N2 - The SNAT2 (SLC38A2) System A amino acid transporter mediates Na+-coupled cellular uptake of small neutral α-amino acids (AA) and is extensively regulated in response to humoral and nutritional cues. Understanding the basis of such regulation is important given that AA uptake via SNAT2 has been linked to activation of mTORC1; a major controller of many important cellular processes including, for example, mRNA translation, lipid synthesis and autophagy and whose dysregulation has been implicated in the development of cancer and conditions such as obesity and type 2 diabetes. Extracellular AA withdrawal induces an adaptive upregulation of SNAT2 gene transcription and SNAT2 protein stability but, as yet, the sensing mechanism(s) that initiate this response remain poorly understood although interactions between SNAT2 and its substrates may play a vital role. Herein, we have explored how changes in substrate (AA and Na+) availability impact upon the adaptive regulation of SNAT2 in HeLa cells. We show that whilst AA deprivation induces SNAT2 gene expression, this induction was not apparent if extracellular Na+ was removed during the AA withdrawal period. Furthermore, we show that the increase in SNAT2 protein stability associated with AA withdrawal is selectively repressed by provision of SNAT2 AA substrates (Me-AIB and glutamine), but not non-substrates. This stabilization and substrate-induced repression was critically dependent upon the cytoplasmic N-terminal tail of SNAT2 (containing lysyl residues which are putative targets of the ubiquitin-proteosome system), because “grafting” this tail onto SNAT5, a related SLC38 family member that does not exhibit adaptive regulation, confers substrate-induced changes in stability of the SNAT2-5 chimeric transporter. In contrast, expression of SNAT2 in which the N-terminal lysyl residues were mutated to alanine rendered the transporter stable and insensitive to substrate-induced changes in protein stability. Intriguingly, SNAT2 protein stability was dramatically reduced in the absence of extracellular Na+ irrespective of whether substrate AAs were present or absent. Our findings indicate that the presence of extracellular Na+ (and potentially its binding to SNAT2) may be crucial for not only sensing SNAT2 AA occupancy and consequently for initiating the adaptive response under AA insufficient conditions, but for enabling substrate-induced changes in SNAT2 protein stability.

AB - The SNAT2 (SLC38A2) System A amino acid transporter mediates Na+-coupled cellular uptake of small neutral α-amino acids (AA) and is extensively regulated in response to humoral and nutritional cues. Understanding the basis of such regulation is important given that AA uptake via SNAT2 has been linked to activation of mTORC1; a major controller of many important cellular processes including, for example, mRNA translation, lipid synthesis and autophagy and whose dysregulation has been implicated in the development of cancer and conditions such as obesity and type 2 diabetes. Extracellular AA withdrawal induces an adaptive upregulation of SNAT2 gene transcription and SNAT2 protein stability but, as yet, the sensing mechanism(s) that initiate this response remain poorly understood although interactions between SNAT2 and its substrates may play a vital role. Herein, we have explored how changes in substrate (AA and Na+) availability impact upon the adaptive regulation of SNAT2 in HeLa cells. We show that whilst AA deprivation induces SNAT2 gene expression, this induction was not apparent if extracellular Na+ was removed during the AA withdrawal period. Furthermore, we show that the increase in SNAT2 protein stability associated with AA withdrawal is selectively repressed by provision of SNAT2 AA substrates (Me-AIB and glutamine), but not non-substrates. This stabilization and substrate-induced repression was critically dependent upon the cytoplasmic N-terminal tail of SNAT2 (containing lysyl residues which are putative targets of the ubiquitin-proteosome system), because “grafting” this tail onto SNAT5, a related SLC38 family member that does not exhibit adaptive regulation, confers substrate-induced changes in stability of the SNAT2-5 chimeric transporter. In contrast, expression of SNAT2 in which the N-terminal lysyl residues were mutated to alanine rendered the transporter stable and insensitive to substrate-induced changes in protein stability. Intriguingly, SNAT2 protein stability was dramatically reduced in the absence of extracellular Na+ irrespective of whether substrate AAs were present or absent. Our findings indicate that the presence of extracellular Na+ (and potentially its binding to SNAT2) may be crucial for not only sensing SNAT2 AA occupancy and consequently for initiating the adaptive response under AA insufficient conditions, but for enabling substrate-induced changes in SNAT2 protein stability.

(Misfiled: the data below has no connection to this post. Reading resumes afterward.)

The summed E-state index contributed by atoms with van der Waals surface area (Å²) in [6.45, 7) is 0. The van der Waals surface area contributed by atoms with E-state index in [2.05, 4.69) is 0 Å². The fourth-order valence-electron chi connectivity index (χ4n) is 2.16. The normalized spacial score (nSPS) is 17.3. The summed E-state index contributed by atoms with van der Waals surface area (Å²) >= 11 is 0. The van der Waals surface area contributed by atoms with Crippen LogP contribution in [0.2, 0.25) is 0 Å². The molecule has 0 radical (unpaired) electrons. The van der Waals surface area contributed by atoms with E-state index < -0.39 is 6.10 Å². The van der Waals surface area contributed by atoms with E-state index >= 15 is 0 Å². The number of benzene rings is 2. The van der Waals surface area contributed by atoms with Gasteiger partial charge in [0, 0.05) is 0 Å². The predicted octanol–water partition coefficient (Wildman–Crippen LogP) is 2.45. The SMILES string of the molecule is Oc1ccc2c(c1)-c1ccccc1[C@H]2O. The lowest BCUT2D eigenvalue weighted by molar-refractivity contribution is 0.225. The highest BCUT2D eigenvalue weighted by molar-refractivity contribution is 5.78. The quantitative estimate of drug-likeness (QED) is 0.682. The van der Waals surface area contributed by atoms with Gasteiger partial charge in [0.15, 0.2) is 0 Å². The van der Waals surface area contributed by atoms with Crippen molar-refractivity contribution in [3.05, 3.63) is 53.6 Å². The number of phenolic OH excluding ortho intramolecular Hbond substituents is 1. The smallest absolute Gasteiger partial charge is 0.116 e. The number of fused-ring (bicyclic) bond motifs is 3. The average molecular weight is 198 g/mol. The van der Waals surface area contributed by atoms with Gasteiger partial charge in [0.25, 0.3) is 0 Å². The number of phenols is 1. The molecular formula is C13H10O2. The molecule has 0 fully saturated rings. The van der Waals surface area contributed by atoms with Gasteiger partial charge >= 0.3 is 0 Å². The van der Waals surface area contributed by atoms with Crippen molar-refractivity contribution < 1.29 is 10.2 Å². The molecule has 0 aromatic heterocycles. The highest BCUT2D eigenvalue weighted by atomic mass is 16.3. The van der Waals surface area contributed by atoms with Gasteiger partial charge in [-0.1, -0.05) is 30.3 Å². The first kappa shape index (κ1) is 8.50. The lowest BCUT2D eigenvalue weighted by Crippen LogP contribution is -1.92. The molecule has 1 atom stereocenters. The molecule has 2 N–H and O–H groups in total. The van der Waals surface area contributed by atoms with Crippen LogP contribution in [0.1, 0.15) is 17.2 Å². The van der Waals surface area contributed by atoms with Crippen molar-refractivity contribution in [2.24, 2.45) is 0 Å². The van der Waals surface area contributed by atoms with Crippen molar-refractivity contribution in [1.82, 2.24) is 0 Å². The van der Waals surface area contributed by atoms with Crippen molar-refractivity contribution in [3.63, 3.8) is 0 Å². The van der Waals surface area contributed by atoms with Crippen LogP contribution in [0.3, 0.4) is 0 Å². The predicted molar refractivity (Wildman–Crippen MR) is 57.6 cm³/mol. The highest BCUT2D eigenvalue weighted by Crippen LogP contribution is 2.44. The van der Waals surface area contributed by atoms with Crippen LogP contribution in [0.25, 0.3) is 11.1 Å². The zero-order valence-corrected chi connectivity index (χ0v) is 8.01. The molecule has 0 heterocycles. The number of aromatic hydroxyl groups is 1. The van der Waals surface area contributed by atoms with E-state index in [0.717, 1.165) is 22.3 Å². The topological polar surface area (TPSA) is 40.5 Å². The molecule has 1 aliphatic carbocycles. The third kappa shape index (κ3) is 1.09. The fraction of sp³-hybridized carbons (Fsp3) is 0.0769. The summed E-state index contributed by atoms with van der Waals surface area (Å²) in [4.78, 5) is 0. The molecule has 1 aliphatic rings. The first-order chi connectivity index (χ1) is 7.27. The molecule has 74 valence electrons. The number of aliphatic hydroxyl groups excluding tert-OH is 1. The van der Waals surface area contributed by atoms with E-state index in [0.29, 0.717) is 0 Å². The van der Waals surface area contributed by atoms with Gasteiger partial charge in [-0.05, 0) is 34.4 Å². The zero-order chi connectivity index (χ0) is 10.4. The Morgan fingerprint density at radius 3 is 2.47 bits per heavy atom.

KW - Adaptive regulation

KW - Amino acid sensing

KW - NAT5

KW - Sodium ion

KW - System A

KW - Transporter

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DO - 10.3389/fphar.2018.00063

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JO - Frontiers in Pharmacology

JF - Frontiers in Pharmacology

SN - 1663-9812

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ER -